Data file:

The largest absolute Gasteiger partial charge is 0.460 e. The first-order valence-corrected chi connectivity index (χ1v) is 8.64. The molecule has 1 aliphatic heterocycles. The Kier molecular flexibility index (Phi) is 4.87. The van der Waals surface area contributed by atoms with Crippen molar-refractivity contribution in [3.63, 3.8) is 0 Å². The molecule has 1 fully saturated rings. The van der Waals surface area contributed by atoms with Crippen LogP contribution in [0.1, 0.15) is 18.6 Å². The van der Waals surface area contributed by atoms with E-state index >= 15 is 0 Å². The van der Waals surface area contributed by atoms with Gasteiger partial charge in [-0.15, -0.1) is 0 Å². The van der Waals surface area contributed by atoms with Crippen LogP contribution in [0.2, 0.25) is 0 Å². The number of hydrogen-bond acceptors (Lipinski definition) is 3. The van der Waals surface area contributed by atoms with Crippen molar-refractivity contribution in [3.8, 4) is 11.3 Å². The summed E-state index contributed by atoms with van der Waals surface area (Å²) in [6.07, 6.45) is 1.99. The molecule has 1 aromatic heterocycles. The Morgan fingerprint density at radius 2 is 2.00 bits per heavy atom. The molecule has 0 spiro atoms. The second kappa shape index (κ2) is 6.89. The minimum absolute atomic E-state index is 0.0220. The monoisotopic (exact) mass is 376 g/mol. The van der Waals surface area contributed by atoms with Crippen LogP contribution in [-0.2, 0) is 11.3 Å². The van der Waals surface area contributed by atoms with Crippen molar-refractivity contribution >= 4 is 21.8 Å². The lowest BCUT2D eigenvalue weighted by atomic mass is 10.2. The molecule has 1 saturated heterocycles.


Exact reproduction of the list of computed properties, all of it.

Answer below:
The largest absolute Gasteiger partial charge is 0.460 e. The first-order valence-corrected chi connectivity index (χ1v) is 8.64. The molecule has 1 aliphatic heterocycles. The Kier molecular flexibility index (Phi) is 4.87. The van der Waals surface area contributed by atoms with Crippen molar-refractivity contribution in [3.63, 3.8) is 0 Å². The molecule has 1 fully saturated rings. The van der Waals surface area contributed by atoms with Crippen LogP contribution in [0.1, 0.15) is 18.6 Å². The van der Waals surface area contributed by atoms with E-state index >= 15 is 0 Å². The van der Waals surface area contributed by atoms with Gasteiger partial charge in [-0.15, -0.1) is 0 Å². The van der Waals surface area contributed by atoms with Crippen LogP contribution in [0.2, 0.25) is 0 Å². The number of hydrogen-bond acceptors (Lipinski definition) is 3. The van der Waals surface area contributed by atoms with Crippen molar-refractivity contribution in [3.8, 4) is 11.3 Å². The summed E-state index contributed by atoms with van der Waals surface area (Å²) in [6.07, 6.45) is 1.99. The molecule has 1 aromatic heterocycles. The Morgan fingerprint density at radius 2 is 2.00 bits per heavy atom. The molecule has 0 spiro atoms. The second kappa shape index (κ2) is 6.89. The minimum absolute atomic E-state index is 0.0220. The monoisotopic (exact) mass is 376 g/mol. The van der Waals surface area contributed by atoms with Crippen LogP contribution in [-0.2, 0) is 11.3 Å². The van der Waals surface area contributed by atoms with Crippen molar-refractivity contribution >= 4 is 21.8 Å². The lowest BCUT2D eigenvalue weighted by atomic mass is 10.2. The molecule has 1 saturated heterocycles.